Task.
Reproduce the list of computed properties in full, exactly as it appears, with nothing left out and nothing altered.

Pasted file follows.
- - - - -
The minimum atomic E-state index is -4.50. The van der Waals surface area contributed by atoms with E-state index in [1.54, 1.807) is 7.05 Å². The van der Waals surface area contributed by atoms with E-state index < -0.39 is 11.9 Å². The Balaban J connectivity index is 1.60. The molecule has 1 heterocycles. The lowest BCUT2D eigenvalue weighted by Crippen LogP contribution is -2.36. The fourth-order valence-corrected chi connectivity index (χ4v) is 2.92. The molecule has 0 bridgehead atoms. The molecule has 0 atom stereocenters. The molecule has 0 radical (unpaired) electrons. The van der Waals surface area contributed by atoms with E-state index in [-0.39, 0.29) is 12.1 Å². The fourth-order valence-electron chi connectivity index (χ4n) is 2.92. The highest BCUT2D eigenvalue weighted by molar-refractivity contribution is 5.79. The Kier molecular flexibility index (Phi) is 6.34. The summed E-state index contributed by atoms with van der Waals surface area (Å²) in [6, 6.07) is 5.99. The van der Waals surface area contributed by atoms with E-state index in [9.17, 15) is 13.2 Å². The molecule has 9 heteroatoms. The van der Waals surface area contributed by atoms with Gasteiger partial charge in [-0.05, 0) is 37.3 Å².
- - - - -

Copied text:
The minimum atomic E-state index is -4.50. The van der Waals surface area contributed by atoms with E-state index in [1.54, 1.807) is 7.05 Å². The van der Waals surface area contributed by atoms with E-state index < -0.39 is 11.9 Å². The Balaban J connectivity index is 1.60. The molecule has 1 heterocycles. The lowest BCUT2D eigenvalue weighted by Crippen LogP contribution is -2.36. The fourth-order valence-corrected chi connectivity index (χ4v) is 2.92. The molecule has 0 bridgehead atoms. The molecule has 0 atom stereocenters. The molecule has 0 radical (unpaired) electrons. The van der Waals surface area contributed by atoms with E-state index in [-0.39, 0.29) is 12.1 Å². The fourth-order valence-electron chi connectivity index (χ4n) is 2.92. The highest BCUT2D eigenvalue weighted by molar-refractivity contribution is 5.79. The Kier molecular flexibility index (Phi) is 6.34. The summed E-state index contributed by atoms with van der Waals surface area (Å²) in [6, 6.07) is 5.99. The van der Waals surface area contributed by atoms with E-state index in [9.17, 15) is 13.2 Å². The molecule has 9 heteroatoms. The van der Waals surface area contributed by atoms with Gasteiger partial charge in [-0.05, 0) is 37.3 Å².